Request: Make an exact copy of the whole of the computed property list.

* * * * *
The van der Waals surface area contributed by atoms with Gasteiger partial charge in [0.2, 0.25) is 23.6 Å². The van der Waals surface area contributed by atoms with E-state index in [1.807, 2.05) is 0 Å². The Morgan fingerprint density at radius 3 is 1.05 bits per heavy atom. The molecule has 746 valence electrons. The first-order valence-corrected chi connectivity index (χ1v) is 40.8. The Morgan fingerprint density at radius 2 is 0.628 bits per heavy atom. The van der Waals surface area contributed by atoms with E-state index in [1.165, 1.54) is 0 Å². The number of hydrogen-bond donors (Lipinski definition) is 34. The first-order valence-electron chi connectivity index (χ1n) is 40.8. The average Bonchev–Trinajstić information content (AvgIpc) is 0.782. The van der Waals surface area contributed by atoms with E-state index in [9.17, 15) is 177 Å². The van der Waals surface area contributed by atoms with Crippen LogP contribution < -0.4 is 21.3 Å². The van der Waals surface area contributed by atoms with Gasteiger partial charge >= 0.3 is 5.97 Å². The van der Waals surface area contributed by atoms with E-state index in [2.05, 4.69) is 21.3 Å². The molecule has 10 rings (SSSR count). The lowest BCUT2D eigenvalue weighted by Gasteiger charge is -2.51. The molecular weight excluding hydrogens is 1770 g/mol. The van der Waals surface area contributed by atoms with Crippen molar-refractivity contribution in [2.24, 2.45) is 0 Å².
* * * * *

The van der Waals surface area contributed by atoms with Gasteiger partial charge in [0.2, 0.25) is 23.6 Å². The van der Waals surface area contributed by atoms with E-state index in [1.807, 2.05) is 0 Å². The Morgan fingerprint density at radius 3 is 1.05 bits per heavy atom. The molecule has 746 valence electrons. The first-order valence-corrected chi connectivity index (χ1v) is 40.8. The Morgan fingerprint density at radius 2 is 0.628 bits per heavy atom. The van der Waals surface area contributed by atoms with E-state index in [1.165, 1.54) is 0 Å². The number of hydrogen-bond donors (Lipinski definition) is 34. The first-order valence-electron chi connectivity index (χ1n) is 40.8. The average Bonchev–Trinajstić information content (AvgIpc) is 0.782. The van der Waals surface area contributed by atoms with E-state index in [9.17, 15) is 177 Å². The van der Waals surface area contributed by atoms with Crippen LogP contribution < -0.4 is 21.3 Å². The van der Waals surface area contributed by atoms with Gasteiger partial charge >= 0.3 is 5.97 Å². The van der Waals surface area contributed by atoms with E-state index in [2.05, 4.69) is 21.3 Å². The molecule has 10 rings (SSSR count). The lowest BCUT2D eigenvalue weighted by Gasteiger charge is -2.51. The molecular weight excluding hydrogens is 1770 g/mol. The van der Waals surface area contributed by atoms with Crippen molar-refractivity contribution in [2.24, 2.45) is 0 Å².